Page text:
September 17, 2020

Amber Gibson

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What to Do With Your Pawpaws

Three chefs weigh in

It’s pawpaw season. The fruit that kept Lewis and Clark going is back again for a fleeting few weeks or so throughout much of the Midwest. You won’t find pawpaws in most grocery stores, but you should be able to collect a bounty of Indiana bananas in the wild sometime between now and the beginning of October.

If you’re a first-time forager, try identifying ripe fruits by their black spots, says chef Rob Connoley of the Ozark-inspired restaurant Bulrush in St. Louis. “More experienced gatherers are guided by smell,” he says. “There’s an unmistakable sweet fermentation smell that floats through the hollers and creek beds when pawpaw have begun to drop. That’s when we get our crates and head out into the woods.” Typically, he says, he gets about ten days of foraging between peak ripeness and rot. Different elevations and latitudes will have different ripening windows, from southern Ohio to the northernmost pawpaw groves in Michigan, Wisconsin, and Iowa.

What to Do With Your Pawpaws - Quote

You won’t find pawpaws in most grocery stores, but you should be able to collect a bounty of Indiana bananas in the wild sometime between now and the beginning of October.

“Of course pawpaws are best fresh off the tree, but they are so plentiful that we gather as many as we can and freeze the puree for use throughout the year,” the chef says. While banana bread and ice cream are pawpaw go-tos, Connoley prefers to put the fruit’s tropical flavor to work in more savory applications, including the pawpaw black molé that he serves with roasted cauliflower at Bulrush.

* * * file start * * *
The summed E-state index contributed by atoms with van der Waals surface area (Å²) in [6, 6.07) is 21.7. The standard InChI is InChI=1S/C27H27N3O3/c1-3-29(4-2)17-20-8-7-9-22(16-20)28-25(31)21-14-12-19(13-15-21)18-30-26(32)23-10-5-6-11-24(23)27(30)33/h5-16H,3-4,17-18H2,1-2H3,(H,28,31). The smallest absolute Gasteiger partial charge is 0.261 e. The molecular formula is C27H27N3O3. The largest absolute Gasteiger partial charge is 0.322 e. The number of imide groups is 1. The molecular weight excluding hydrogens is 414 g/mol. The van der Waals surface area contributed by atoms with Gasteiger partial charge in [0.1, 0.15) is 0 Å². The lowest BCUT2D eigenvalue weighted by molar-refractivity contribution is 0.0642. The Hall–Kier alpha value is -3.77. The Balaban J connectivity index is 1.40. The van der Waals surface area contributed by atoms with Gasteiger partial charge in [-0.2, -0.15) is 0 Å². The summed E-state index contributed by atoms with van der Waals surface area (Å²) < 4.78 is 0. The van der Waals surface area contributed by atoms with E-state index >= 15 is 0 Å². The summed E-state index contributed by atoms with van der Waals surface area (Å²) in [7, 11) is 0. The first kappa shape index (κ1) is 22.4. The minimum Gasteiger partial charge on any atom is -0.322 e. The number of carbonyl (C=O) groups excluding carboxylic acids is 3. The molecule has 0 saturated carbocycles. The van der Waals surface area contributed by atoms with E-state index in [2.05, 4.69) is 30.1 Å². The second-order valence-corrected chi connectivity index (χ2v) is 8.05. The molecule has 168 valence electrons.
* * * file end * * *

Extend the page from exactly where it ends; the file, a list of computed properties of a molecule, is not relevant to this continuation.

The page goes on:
“There is no other fruit in the Midwest that can give me the sweetness I want for molé, where sweetness is critical to balancing the heat and salt,” Connoley says. “The tropical flavor of pawpaw is unexpected in the Midwest, and it has a slight funkiness because of the ripening that escalates so quickly at harvest time.” It adds the same sweetness to a St. Louis-style barbecue sauce that he drizzles over chicken and turkey.

Chef Anthony Lamas, who discovered pawpaws after moving from California to Kentucky, preserves about 300 pounds of them per year at Seviche in Louisville. “They’re America’s tropical fruit,” he says. “I love the mango and banana flavor.” Lamas uses pawpaws in sweet and savory dishes, from pawpaw pecan ice cream and pawpaw flan to sauces and marinades for pork, chicken and scallops. His country ham-wrapped halibut comes with pawpaw-habanero butter.

At Cornman Farms in Ann Arbor, Michigan, chef Kieron Hales whisks pawpaw puree into his crème brûlée base. “It adds a luxurious, silky taste to the already creamy dish,” he says. “It isn’t a powerful flavor. It’s delicate and you really have to pay attention to it. I’d almost describe it as if a cantaloupe and an avocado had a baby.” Hales also adds pawpaw to a green tomato chutney. “I love the intense seasonality of it,” he says. “It’s really good at a very specific time of year, and that’s it!”

Rob Connoley's St. Louis-Style Pawpaw Barbecue Sauce

Makes 2-3 cups

Pulp of 6 ripe pawpaws, about 2 cups
½ cup red onion, chopped
¼ cup brown sugar
¼ cup apple cider vinegar
1 tbsp. dry mustard
1 tsp. white pepper
1 tsp. Worcestershire sauce
½ tsp. cayenne pepper
¼ tsp. turmeric powder
Kosher salt, to taste

Add all ingredients to a blender or food processor with ½ cup water and mix until smooth. Pour into medium saucepan over medium-high heat and simmer, adjusting temperature as necessary, for half an hour. Taste and adjust seasoning to your liking. Transfer to a glass jar and cool to room temperature. Store in the refrigerator for up to a week.


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